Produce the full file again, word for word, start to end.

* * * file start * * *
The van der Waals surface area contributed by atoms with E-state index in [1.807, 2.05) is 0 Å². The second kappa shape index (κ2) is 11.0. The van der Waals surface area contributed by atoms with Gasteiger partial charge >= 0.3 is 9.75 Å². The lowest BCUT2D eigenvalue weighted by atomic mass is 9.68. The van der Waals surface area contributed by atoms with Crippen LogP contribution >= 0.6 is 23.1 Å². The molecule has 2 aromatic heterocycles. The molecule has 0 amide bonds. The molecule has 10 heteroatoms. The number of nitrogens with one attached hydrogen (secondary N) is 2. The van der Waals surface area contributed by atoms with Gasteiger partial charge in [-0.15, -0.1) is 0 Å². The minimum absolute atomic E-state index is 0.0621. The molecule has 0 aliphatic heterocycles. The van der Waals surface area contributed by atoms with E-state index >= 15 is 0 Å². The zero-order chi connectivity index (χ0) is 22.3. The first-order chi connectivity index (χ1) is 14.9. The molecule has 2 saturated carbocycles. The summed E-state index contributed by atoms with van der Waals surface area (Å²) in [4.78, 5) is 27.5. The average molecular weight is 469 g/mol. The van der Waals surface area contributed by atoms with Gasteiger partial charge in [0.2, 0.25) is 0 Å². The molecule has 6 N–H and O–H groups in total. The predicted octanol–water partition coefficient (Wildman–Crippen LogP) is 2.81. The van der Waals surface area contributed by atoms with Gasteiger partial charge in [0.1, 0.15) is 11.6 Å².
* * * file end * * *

The van der Waals surface area contributed by atoms with E-state index in [1.807, 2.05) is 0 Å². The second kappa shape index (κ2) is 11.0. The van der Waals surface area contributed by atoms with Gasteiger partial charge >= 0.3 is 9.75 Å². The lowest BCUT2D eigenvalue weighted by atomic mass is 9.68. The van der Waals surface area contributed by atoms with Crippen LogP contribution >= 0.6 is 23.1 Å². The molecule has 2 aromatic heterocycles. The molecule has 0 amide bonds. The molecule has 10 heteroatoms. The number of nitrogens with one attached hydrogen (secondary N) is 2. The van der Waals surface area contributed by atoms with Gasteiger partial charge in [-0.15, -0.1) is 0 Å². The minimum absolute atomic E-state index is 0.0621. The molecule has 0 aliphatic heterocycles. The van der Waals surface area contributed by atoms with E-state index >= 15 is 0 Å². The zero-order chi connectivity index (χ0) is 22.3. The first-order chi connectivity index (χ1) is 14.9. The molecule has 2 saturated carbocycles. The summed E-state index contributed by atoms with van der Waals surface area (Å²) in [4.78, 5) is 27.5. The average molecular weight is 469 g/mol. The van der Waals surface area contributed by atoms with Gasteiger partial charge in [0.2, 0.25) is 0 Å². The molecule has 6 N–H and O–H groups in total. The predicted octanol–water partition coefficient (Wildman–Crippen LogP) is 2.81. The van der Waals surface area contributed by atoms with Gasteiger partial charge in [0.1, 0.15) is 11.6 Å².